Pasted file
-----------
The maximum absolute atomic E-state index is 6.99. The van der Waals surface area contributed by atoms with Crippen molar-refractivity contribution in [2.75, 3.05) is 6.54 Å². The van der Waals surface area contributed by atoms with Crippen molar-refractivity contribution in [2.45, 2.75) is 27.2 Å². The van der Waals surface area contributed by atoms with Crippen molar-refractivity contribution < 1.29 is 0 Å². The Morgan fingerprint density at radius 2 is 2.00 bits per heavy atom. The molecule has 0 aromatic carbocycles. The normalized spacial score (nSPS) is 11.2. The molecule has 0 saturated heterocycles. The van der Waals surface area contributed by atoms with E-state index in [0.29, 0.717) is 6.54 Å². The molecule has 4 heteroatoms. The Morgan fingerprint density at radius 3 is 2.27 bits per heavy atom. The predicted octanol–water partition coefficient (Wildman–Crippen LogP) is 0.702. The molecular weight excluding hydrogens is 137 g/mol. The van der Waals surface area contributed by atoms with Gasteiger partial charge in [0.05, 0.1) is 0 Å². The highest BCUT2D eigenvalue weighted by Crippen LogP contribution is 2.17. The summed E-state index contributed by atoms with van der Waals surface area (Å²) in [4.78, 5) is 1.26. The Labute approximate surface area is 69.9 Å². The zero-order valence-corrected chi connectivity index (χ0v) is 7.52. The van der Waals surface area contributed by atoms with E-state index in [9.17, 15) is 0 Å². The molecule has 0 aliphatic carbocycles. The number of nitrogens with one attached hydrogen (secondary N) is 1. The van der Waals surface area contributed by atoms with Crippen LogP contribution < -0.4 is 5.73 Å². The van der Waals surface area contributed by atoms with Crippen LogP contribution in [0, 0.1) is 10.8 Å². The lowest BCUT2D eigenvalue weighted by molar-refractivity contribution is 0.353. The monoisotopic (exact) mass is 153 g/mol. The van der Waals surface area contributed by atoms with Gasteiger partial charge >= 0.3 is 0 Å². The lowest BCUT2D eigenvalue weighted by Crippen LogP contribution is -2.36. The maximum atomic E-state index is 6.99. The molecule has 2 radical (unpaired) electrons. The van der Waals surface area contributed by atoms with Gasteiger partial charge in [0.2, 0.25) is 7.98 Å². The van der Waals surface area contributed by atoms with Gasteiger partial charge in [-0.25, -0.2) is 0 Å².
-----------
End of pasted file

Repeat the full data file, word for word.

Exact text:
The maximum absolute atomic E-state index is 6.99. The van der Waals surface area contributed by atoms with Crippen molar-refractivity contribution in [2.75, 3.05) is 6.54 Å². The van der Waals surface area contributed by atoms with Crippen molar-refractivity contribution in [2.45, 2.75) is 27.2 Å². The van der Waals surface area contributed by atoms with Crippen molar-refractivity contribution < 1.29 is 0 Å². The Morgan fingerprint density at radius 2 is 2.00 bits per heavy atom. The molecule has 0 aromatic carbocycles. The normalized spacial score (nSPS) is 11.2. The molecule has 0 saturated heterocycles. The van der Waals surface area contributed by atoms with E-state index in [0.29, 0.717) is 6.54 Å². The molecule has 4 heteroatoms. The Morgan fingerprint density at radius 3 is 2.27 bits per heavy atom. The predicted octanol–water partition coefficient (Wildman–Crippen LogP) is 0.702. The molecular weight excluding hydrogens is 137 g/mol. The van der Waals surface area contributed by atoms with Gasteiger partial charge in [0.05, 0.1) is 0 Å². The highest BCUT2D eigenvalue weighted by Crippen LogP contribution is 2.17. The summed E-state index contributed by atoms with van der Waals surface area (Å²) in [4.78, 5) is 1.26. The Labute approximate surface area is 69.9 Å². The zero-order valence-corrected chi connectivity index (χ0v) is 7.52. The van der Waals surface area contributed by atoms with E-state index in [9.17, 15) is 0 Å². The molecule has 0 aliphatic carbocycles. The number of nitrogens with one attached hydrogen (secondary N) is 1. The van der Waals surface area contributed by atoms with Crippen LogP contribution < -0.4 is 5.73 Å². The van der Waals surface area contributed by atoms with Crippen LogP contribution in [0, 0.1) is 10.8 Å². The lowest BCUT2D eigenvalue weighted by molar-refractivity contribution is 0.353. The monoisotopic (exact) mass is 153 g/mol. The van der Waals surface area contributed by atoms with Gasteiger partial charge >= 0.3 is 0 Å². The lowest BCUT2D eigenvalue weighted by Crippen LogP contribution is -2.36. The maximum atomic E-state index is 6.99. The molecule has 2 radical (unpaired) electrons. The van der Waals surface area contributed by atoms with Gasteiger partial charge in [0.2, 0.25) is 7.98 Å². The van der Waals surface area contributed by atoms with Gasteiger partial charge in [-0.25, -0.2) is 0 Å².